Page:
Photo: Daniel PortnoyKen H. Thomas created a bond fund meant to help banks make more money available for workforce housing loans.
Bonding over affordable housing in Miami-Dade
Workforce housing, says Ken H. Thomas, a bank analyst and longtime Miami resident, is often incorrectly perceived as a social issue. “It’s an economic issue,” he says. “If workers can’t find affordable housing, what are we going to do? Have them commute two hours to work every day in traffic?”
In south Florida, among the country’s least affordable housing markets, part of the housing problem is too few affordable homes near employment centers. But another element is the inability of working-class people to get mortgages to buy the homes that do exist.
Since the financial crisis, government regulations designed to ensure banks’ financial stability and prevent large-scale mortgage defaults have made mortgage lending more expensive and timeconsuming, making banks reluctant to lend to potential home buyers. Regulators also have required banks to have more money in reserve to offset potential defaults. BankUnited, the largest Miami-Dade-based bank, left the retail mortgage business in 2016.
Last spring, Thomas founded a bond fund called the Community Development Fund, which puts together portfolios of mortgage loans it buys from banks. The fund is meant to stimulate mortgage lending by banks to people earning about $40,000 or less by taking those loans — and the associated risk — off the banks’ books. In a recent transaction, for example, it bought about $1 million in loans on homes that sold for $140,000 to $180,000 each.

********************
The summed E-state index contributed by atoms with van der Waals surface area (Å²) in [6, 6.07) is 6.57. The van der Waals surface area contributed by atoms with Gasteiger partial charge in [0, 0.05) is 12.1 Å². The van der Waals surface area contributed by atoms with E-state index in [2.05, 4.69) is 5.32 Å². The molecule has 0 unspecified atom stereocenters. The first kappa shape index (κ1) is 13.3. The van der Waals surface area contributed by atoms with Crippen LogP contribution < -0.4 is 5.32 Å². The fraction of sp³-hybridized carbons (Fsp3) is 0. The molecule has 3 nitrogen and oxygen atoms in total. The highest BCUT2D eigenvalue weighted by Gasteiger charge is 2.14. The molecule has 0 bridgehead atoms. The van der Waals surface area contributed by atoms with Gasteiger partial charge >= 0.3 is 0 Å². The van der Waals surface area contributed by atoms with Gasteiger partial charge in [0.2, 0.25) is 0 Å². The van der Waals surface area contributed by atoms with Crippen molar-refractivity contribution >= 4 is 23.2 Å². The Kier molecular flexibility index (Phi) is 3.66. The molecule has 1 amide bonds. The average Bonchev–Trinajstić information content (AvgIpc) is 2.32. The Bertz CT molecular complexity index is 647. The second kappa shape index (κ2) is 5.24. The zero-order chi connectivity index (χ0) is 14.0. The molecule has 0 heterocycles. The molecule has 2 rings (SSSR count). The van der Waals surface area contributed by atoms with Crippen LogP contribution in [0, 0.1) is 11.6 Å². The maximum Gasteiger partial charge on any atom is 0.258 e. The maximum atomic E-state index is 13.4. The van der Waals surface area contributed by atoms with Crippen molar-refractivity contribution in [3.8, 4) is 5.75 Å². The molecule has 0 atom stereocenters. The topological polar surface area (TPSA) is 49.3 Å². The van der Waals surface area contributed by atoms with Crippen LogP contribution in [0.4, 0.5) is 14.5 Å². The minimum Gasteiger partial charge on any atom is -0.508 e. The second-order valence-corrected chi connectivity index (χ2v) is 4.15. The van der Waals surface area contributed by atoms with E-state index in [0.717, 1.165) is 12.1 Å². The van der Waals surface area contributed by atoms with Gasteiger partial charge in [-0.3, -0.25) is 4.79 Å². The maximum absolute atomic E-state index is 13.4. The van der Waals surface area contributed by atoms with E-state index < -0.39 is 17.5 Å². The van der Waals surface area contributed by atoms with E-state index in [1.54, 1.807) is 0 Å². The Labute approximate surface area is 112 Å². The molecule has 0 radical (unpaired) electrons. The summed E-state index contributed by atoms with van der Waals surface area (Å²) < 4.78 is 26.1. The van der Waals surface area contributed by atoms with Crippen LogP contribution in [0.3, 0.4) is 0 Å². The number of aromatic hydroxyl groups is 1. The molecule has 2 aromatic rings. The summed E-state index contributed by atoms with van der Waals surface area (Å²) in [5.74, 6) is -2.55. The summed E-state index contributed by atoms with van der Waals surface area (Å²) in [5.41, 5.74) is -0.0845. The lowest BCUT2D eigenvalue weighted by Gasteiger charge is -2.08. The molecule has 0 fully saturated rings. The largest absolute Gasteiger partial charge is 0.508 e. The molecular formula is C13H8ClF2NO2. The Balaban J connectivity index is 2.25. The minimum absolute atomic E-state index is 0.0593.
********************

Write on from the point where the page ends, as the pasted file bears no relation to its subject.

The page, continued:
The fund’s investors must be federally insured banks that contribute a minimum of $1 million each. Seven Florida banks helped provide the $25 million in initial funding for the Community Development Fund. When banks buy shares in the fund, the fund earmarks the investment specifically to buy loan packages in the investing bank’s community.
Banks have two incentives: Participation helps them fulfill benchmarks set by the 1977 Community Reinvestment Act, which mandates that they lend money in lowand moderate-income areas in their communities. Banks that don’t meet CRA criteria face more scrutiny from regulators and can have trouble expanding, for example.
The banks also earn a financial return on the money they invest in the fund. In its first five months, the fund, which trades on Nasdaq as CDCDX, produced an annualized return of about 4%.
Thomas hopes the fund will grow to $50 million in its first year and up to $500 million in five years, given strong demand for workforce housing in Florida and the nation.
— Doreen Hemlock
HIALEAH — Aerospace products distributor KLX Aerospace Solutions will expand its Miami-Dade operations and create a global headquarters and distribution center in the county.
MIAMI — Bridge lender BridgeInvest announced the closing of its first private equity fund with $47 million; the fund will invest in short-term, first-mortgage loans on commercial and residential real estate in the Southeast. Medina Capital and private equity firm BC Partners are forming a Miami-based multinational data center and cybersecurity company, with Medina Capital CEO Manny Medina as CEO.